Fifty years from now, when economists debate the major themes of the first half of the 21st century, could the first half be known as the debt era?
Debt to GDP
Here’s a map of the global debt to GDP landscape. Perhaps completely unsurprising to seasoned professionals in the investment banking world, the map shows the dominance of debt in European countries.
European countries are, of course, not alone. Some other high debt load countries include Japan, the United States, Indonesia, China, and a few others. Of this group, probably the only really surprising member is China.
Also interesting when looking at the geography behind the debt picture is the lack of large debt burdens in Russia and many South American countries. One likely explanation for this is the concern bond markets have for the stability of the given countries’ financial systems.
Here’s a detailed view of Europe. As mentioned, European countries are loaded with debt. The highest on the debt list is Ireland at 390%. Ireland’s profligacy is followed by Portugal, Belgium, Netherlands, and Greece.
Other European countries with debt burdens above the 200% watermark are Spain, Denmark, Sweden, France, Italy, United Kingdom, Norway, Finland, Austria, and Hungary. Interestingly, the strongest members of the EU – Germany – has a relatively low debt burden at 188%. Guess it pays to be efficient and prudent.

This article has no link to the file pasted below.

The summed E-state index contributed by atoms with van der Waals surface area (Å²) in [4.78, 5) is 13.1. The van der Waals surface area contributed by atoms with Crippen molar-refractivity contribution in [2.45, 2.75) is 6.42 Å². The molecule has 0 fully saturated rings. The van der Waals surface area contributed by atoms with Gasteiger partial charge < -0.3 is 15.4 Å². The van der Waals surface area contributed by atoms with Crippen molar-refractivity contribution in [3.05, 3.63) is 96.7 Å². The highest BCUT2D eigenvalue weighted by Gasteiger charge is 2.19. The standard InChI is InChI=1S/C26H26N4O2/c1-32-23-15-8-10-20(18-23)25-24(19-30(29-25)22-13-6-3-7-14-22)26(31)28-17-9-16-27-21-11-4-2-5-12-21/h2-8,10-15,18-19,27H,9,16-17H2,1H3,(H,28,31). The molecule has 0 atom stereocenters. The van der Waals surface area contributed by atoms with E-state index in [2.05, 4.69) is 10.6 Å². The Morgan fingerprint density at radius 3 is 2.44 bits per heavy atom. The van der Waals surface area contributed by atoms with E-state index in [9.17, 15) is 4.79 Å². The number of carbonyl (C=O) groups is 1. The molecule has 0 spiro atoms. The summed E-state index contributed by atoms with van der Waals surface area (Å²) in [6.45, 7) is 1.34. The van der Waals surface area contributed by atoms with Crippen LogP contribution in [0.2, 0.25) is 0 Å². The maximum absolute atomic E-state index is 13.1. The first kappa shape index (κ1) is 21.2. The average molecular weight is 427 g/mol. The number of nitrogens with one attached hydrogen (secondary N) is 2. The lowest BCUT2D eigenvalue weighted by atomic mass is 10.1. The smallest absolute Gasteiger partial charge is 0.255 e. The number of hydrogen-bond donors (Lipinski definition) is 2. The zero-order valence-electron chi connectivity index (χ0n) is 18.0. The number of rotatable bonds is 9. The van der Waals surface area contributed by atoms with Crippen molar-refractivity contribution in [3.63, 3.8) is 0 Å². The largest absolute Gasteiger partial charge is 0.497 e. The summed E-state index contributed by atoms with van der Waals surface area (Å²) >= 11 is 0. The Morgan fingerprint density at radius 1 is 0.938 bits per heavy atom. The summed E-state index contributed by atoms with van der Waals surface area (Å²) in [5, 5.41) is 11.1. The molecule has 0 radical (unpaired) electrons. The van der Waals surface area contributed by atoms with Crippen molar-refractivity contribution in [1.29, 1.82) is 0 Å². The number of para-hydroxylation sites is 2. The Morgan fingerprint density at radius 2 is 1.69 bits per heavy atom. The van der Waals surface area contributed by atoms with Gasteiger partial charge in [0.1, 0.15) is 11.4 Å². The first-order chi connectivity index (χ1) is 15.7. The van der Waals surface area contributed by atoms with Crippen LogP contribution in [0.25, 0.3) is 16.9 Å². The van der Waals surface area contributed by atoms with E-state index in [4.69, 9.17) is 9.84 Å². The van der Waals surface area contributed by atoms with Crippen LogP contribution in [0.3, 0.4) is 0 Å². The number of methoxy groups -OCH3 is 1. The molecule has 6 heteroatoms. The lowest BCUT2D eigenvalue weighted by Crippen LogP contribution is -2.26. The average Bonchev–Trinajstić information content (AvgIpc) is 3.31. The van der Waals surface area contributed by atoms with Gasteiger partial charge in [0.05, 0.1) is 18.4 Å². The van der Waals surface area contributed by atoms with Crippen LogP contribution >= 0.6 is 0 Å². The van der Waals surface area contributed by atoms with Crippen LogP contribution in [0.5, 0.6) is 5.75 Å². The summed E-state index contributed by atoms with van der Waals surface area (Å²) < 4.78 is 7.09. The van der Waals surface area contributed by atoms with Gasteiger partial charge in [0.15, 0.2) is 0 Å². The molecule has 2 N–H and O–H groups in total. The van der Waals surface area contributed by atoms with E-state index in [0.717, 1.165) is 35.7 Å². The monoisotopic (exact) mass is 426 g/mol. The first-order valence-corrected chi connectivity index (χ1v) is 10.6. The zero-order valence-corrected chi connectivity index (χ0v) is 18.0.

The debt picture is somewhat different in South America. The country with the highest debt load is Brazil at 162%.
The debt picture in Asia is somewhat surprising. Of the interesting numbers is the lack of profligate spending in Russia, with a debt to GDP burden of only 65%. On the other end, some of the world’s most highly indebted countries call East Asia home, including Japan at 400% and Singapore at 382%. Also interesting is the 217% debt burden in China.
In North America, the U.S. has the highest burdened citizens at 233%, followed by Canada at 221%. The other end includes Mexico at a mere 73%.
Here’s a table view of the debt to GDP picture.
What Has Debt Done Since 2007?
Certainly, some of the massive debt expansion has the global financial crisis of 2007 to 2008 to blame. Here’s a look at how the debt picture has changed since 2007 to 2014 Q2.
The column on the farthest left is debt to GDP. The second column is total debt growth since 2007. The third column is corporate debt growth since 2007. The fourth column is household debt expansion since 2007. The right column is the debt change in the financial sector since 2007. A couple of things stand out.
First, government debt has exploded much quicker than household or corporate debt.
Second, it’s hard to tell which sector expanded quicker overall – corporations or households – indicating that the two have a closer view of the usefulness of debt than governments do.
Overall, debt picture is part surprising, part alarming, and part amusing. There’s lot of ways the debt world could deal with the massive debt loads in various areas of the world, but one thing is certain. It will have to be dealt with sooner rather than later, regardless of what current Greek politicians think.